Odersky: It felt like it would be the right thing to do, to have very complementary strengths. So functional programming is in a sense very clean, it can be very powerful. It makes it very easy to construct things out of simple elements. Object-oriented programming has a very good story when it comes to essentially the evolution of large systems. It can subclass, you can specialize existing systems. I always felt it would be very interesting to combine the two, and I think the success of Scala has shown that yes indeed, there is something there.
InfoWorld: The term "functional programming" -- it seems so vague.
Odersky: Programs are composed of essentially variables and operations of those variables and functions that operate on those variables. Functional programming means put the functions first. That means emphasize programming purely with functions that map input to input values into results and de-emphasize mutating variables. At first glance, it's a very mathematical model of programming, you might say, because that's really the mathematical approach. It actually turns out now that it's also a very good approach if you want to deal with concurrency and parallelism.
InfoWorld: Why did you redesign the language in 2005? What was the problem with the original design?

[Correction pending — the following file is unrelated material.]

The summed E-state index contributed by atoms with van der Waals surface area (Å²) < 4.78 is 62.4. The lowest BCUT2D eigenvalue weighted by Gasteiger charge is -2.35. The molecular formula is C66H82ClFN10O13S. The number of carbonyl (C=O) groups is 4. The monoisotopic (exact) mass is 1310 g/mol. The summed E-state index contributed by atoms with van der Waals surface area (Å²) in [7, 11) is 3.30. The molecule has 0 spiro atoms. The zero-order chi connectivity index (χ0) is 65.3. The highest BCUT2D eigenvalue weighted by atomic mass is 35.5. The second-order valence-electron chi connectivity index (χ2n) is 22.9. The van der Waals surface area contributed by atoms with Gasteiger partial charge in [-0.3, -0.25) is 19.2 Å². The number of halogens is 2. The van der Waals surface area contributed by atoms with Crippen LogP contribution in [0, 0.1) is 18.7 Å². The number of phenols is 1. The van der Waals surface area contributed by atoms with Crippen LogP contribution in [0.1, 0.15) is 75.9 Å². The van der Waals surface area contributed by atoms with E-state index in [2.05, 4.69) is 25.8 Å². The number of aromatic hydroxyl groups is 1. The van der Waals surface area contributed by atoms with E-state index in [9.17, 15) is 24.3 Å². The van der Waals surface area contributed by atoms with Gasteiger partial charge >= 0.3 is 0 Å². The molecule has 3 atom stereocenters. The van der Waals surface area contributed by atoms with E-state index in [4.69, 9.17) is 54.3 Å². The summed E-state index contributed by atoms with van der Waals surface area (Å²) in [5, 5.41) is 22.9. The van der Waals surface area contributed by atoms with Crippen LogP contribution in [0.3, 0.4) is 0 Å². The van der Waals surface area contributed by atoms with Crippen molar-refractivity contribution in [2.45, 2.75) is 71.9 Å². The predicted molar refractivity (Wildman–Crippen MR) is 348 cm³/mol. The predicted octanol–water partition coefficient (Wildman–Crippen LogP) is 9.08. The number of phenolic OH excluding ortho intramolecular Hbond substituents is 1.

Odersky: There was no major problem. It was just that essentially we did the first iteration, and after two years, we noted that there were some minor syntax things where we said -- well, actually we found ways to express [that] more elegantly, and over the years, we added new things, like more generalized pattern matching. But the main point in 2005 was that we rewrote the compiler. The first complier for Scala was written in Java, and the second compiler that came out in 2005 was bootstrapped, written in Scala itself. We decided to do some little design changes. At the time, Scala didn't really have many outside users yet, so it was very easy to do.
InfoWorld: Why did you want to use the Java Virtual Machine for Scala?
Odersky: Two reasons. The first one is my personal experience. I've been on the JVM from the time it was still in alpha. I actually wrote, I think, the second Java compiler in 1995. That compiler then with twists and turns, eventually became Java C, so the standard Java compiler. I also found that the JVM would be an excellent target because of essentially two things. The first is it was a high-performance runtime, and the second thing is it had a garbage collector. Scala is object-oriented and functional; a high-performance garbage collector is absolutely essential to make this run well.
InfoWorld: What types of applications are ideal for development with Scala?